• Cost of Traffic

    Dec 03, 2013

    Everyday across the country, millions of Americans have to drive on congested roadways. Traffic has become the bane of existence for many nine-to-fivers whose commute involves the phenomenon. However, for fleet businesses whom generate revenue from driving, traffic jams cost them billions of dollars annually due to delays, wasted fuel and unproductive hours.  

    For the average driver in America's busiest cities, an hour of their day is lost to traffic. TomTom's Traffic Index reports the most congested city as Los Angeles with a 24 hour congestion rate of 35%. This means that L.A. drivers are on the road a third more throughout the day than is designated by routes and speed limits. For rush hours, however, this number peaks at 55% in the morning and 78% in the evening. While the least congested city as reported by TomTom is Cleveland with a 24 hour congestion rate of 10%. The average congestion rate is 25% throughout the week. This much additional time on the road has an enormous impact on businesses relying on transportation for profit.

    The Texas A&M Transportation Institute researched the impact of traffic throughout the country in 2011 and the results are staggering:

    ~  5.5 billion extra hours of time is due to traffic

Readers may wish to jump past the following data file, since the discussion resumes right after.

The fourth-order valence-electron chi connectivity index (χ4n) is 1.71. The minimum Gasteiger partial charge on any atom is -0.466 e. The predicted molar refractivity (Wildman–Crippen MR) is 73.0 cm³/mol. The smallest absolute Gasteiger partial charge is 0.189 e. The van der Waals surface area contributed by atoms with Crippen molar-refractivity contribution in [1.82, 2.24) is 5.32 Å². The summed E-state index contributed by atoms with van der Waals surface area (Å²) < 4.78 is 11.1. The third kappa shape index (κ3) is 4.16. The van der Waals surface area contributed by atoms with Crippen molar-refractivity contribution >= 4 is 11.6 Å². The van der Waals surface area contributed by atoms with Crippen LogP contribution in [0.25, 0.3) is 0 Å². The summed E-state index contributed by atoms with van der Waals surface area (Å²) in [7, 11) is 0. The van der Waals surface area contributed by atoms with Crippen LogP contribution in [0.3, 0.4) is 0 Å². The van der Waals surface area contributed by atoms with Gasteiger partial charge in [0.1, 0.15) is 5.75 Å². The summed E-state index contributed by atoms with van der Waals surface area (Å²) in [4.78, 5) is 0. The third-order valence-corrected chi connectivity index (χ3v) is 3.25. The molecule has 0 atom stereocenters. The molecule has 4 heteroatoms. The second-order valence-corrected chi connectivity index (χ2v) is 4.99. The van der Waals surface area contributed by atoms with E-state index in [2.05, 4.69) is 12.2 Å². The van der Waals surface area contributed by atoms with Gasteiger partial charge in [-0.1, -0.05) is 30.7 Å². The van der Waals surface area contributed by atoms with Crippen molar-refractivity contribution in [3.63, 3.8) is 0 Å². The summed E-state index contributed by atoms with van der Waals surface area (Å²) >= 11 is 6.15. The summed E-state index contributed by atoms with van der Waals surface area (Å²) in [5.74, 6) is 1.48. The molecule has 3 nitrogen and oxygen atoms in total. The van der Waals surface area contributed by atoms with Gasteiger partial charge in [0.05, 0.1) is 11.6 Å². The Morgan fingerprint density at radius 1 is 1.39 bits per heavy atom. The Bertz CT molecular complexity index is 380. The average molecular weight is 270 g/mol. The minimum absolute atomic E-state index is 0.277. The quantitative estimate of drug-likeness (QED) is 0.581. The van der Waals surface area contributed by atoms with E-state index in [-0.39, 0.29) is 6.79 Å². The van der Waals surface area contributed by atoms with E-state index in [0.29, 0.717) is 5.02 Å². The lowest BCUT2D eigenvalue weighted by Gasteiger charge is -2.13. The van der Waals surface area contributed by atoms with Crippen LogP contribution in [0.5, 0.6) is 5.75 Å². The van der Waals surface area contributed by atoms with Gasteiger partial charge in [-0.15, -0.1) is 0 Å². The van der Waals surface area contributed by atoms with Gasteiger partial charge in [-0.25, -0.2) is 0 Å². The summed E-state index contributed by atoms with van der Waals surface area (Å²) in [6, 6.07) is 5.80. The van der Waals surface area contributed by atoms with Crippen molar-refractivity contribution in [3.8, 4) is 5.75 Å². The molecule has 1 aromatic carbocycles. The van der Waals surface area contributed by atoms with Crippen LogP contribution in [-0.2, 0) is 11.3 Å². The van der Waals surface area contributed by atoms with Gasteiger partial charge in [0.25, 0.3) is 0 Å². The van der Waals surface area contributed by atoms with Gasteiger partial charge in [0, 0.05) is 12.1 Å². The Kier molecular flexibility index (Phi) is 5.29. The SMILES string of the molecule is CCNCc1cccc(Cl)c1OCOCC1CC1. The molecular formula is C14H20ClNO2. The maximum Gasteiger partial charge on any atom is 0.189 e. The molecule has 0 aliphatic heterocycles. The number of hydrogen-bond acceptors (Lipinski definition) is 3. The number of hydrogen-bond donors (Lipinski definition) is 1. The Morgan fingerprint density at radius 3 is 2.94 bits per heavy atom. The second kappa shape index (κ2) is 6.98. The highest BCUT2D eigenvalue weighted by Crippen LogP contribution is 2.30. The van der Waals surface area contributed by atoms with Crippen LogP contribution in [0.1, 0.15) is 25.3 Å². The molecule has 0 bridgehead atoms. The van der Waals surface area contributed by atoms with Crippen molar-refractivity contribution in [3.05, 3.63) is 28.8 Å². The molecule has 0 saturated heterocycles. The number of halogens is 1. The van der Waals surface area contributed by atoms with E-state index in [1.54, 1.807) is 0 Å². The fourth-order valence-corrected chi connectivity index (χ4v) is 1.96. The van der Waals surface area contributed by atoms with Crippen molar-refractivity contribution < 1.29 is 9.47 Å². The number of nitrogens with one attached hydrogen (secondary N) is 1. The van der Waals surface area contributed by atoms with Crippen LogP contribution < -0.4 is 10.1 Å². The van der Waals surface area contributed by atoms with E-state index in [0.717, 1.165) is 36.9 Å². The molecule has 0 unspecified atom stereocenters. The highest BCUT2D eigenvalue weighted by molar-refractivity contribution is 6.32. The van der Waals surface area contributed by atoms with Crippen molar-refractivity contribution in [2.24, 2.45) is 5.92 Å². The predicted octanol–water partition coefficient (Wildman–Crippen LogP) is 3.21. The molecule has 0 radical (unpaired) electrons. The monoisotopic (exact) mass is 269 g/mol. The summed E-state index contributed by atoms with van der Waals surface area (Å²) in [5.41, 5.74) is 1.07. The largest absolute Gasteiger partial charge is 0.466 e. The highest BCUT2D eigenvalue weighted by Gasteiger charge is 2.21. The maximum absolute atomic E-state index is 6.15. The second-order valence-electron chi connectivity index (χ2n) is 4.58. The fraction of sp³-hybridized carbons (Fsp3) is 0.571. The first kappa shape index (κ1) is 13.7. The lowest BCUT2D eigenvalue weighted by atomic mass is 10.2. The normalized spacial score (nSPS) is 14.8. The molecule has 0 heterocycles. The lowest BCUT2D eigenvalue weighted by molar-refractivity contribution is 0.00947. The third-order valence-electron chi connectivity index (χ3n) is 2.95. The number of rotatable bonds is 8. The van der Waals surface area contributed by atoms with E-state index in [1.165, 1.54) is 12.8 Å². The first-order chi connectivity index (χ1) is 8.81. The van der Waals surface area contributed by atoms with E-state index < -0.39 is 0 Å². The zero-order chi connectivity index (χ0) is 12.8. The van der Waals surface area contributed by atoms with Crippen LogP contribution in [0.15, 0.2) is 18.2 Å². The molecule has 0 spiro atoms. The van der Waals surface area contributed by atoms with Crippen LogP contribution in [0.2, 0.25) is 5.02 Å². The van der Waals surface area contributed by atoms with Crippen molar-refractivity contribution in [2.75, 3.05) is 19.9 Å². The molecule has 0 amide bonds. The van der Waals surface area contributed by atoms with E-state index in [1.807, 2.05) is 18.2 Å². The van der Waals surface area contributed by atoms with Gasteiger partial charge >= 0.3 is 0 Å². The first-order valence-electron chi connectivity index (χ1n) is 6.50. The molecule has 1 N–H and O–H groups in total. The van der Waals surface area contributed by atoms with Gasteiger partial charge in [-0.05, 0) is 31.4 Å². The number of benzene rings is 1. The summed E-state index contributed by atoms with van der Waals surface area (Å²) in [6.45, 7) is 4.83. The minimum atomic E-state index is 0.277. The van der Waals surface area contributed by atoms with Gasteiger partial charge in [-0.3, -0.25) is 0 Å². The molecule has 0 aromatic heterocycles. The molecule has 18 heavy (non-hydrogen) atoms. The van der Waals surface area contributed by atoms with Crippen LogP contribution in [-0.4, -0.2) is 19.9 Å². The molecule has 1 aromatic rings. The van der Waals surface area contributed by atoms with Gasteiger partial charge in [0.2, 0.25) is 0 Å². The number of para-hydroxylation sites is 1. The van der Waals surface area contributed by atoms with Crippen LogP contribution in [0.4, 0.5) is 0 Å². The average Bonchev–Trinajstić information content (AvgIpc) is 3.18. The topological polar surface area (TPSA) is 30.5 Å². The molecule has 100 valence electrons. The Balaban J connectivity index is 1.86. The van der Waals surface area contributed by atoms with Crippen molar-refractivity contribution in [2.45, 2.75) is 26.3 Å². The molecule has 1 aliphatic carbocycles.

~  There are 2.9 billion gallons of fuel wasted due to idling in traffic

    ~  56 billion pounds of carbon dioxide are released into the air due to congested conditions

    ~  $27 billion caused for truck operations which was primarily passed onto consumers as higher retail prices

    This $27 billion from trucking operations in congestion has an even greater impact upon subsequent links of the supply chain. Across the 15 most congested urban areas, the average commodity value transported was $208.9 million in 2011.  However, with an average 12.3 million hours of truck delay, this $200 million was increased to a value of $933 million due to the negative repercussions of congestion.

    Intermodal terminals, warehouse districts and urban or rural corridors are the heaviest cause of truck congestion.  Unfortunately, until definitive plans for an upgraded interstate system and road surface network are produced by congress, there are few opportunities for businesses to reduce these costs of traffic. Technology utilization and scheduling or regulation enhancements can levy some of the burden congestion has on the bottom line, but the biggest relief will come from an updated national highway system.

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